Imagine sitting at home, watching television, playing with your kids or settling in for a night’s sleep. Seems utterly routine, right? More so if you have a residential security system, which you assume is providing an added layer of protection for you and your loved ones.

Now imagine carrying out those mundane activities while being watched the entire time by a stranger. That was the terrifying realization for a Saskatoon woman who learned that—unbeknownst to her—another client of the home monitoring company she used to protect her house was, in fact, able to view her every movement using the client’s own system login details.

“We could have easily been broken into or harmed if this had been in the wrong hands,” the customer, Shelan Faith, told CBC news.

So, how was Faith’s home security system breached? Not through the efforts of an experienced hacker, it turns out. The U.S.-based security firm that installed the system told Faith that the mishap was the result of “… a human installation error in connecting to the wrong email address.” It turns out another customer was able to access her in-home camera and approached the company to inform them of the mix-up, but to no avail.

 

“I don’t think I stopped shaking for days … just to know that somebody could see into my home or access my home.” – Shelan Faith

 

That customer then proceeded to write a letter to Faith explaining that she had full access to the cameras in her home and provided details of activities she’d witnessed to verify that the letter wasn’t some kind of elaborate hoax. Faith, terrified by the details outlined in the letter, yet relieved that the author wasn’t acting nefariously when trying to inform her of the problem, contacted the security firm who tried to bill her thousands of dollars to cancel her security contract.

After the story broke in the media, the firm agreed to waive those charges and proceeded to cancel Faith’s home monitoring contract free of charge.

The sensational details of this story aside, it’s important to remember that this kind of error is very rare in our industry. But it underscores the vigilance with which customers should vet prospective home monitoring companies, and the threats posed by individuals who do, in fact, attempt to hack security systems.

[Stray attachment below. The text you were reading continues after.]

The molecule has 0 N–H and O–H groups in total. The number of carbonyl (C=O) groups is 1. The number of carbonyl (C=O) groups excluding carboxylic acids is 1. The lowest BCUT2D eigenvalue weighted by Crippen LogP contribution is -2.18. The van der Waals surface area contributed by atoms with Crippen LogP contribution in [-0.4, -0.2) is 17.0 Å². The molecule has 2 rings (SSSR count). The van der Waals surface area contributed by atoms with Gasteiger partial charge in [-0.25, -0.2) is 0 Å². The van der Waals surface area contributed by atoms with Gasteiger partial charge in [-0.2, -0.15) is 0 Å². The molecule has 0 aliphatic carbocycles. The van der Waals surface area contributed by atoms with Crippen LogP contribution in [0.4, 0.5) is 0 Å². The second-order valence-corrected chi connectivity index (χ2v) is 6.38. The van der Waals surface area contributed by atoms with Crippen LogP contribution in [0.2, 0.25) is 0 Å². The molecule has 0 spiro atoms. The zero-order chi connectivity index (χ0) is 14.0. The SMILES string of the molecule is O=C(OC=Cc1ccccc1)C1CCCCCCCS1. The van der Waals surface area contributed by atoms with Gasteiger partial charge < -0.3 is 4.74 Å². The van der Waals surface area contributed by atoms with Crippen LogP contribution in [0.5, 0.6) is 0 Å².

Buyer beware

When contracting a security firm to protect your home, always research their reputation through word of mouth, online ratings websites or a simple, quick Google search to develop an understanding of its customer service reputation. Once you engage directly with the firm, be prepared to ask tough questions: How sophisticated are their home monitoring systems? Some security camera equipment lacks any type of security software, which can explain why some products cost hundreds of dollars less than other, more reputable systems on the market.

Another major question: Is the security firm reputable, or is it someone who shows up at your door and tells you that they can install a camera or security system in your house? Are their passwords and systems encrypted? How do they ensure that situations such as the one that affected Faith don’t happen to their customers? Do they have an in-house tech team, or do they outsource key functions, such as installation, to a third-party? These are all key queries.

While every customer should search for a great deal on their home security systems, remember the old adage that if it’s too good to be true, it probably is. Companies that offer bargain-basement rates are likely to provide shoddy service—or balk at cancelling service agreements or refuse to address glaring issues when errors (which happen to be their fault!) become obvious. That doesn’t mean you should overpay for home security, but do be aware that not all service providers are created equally.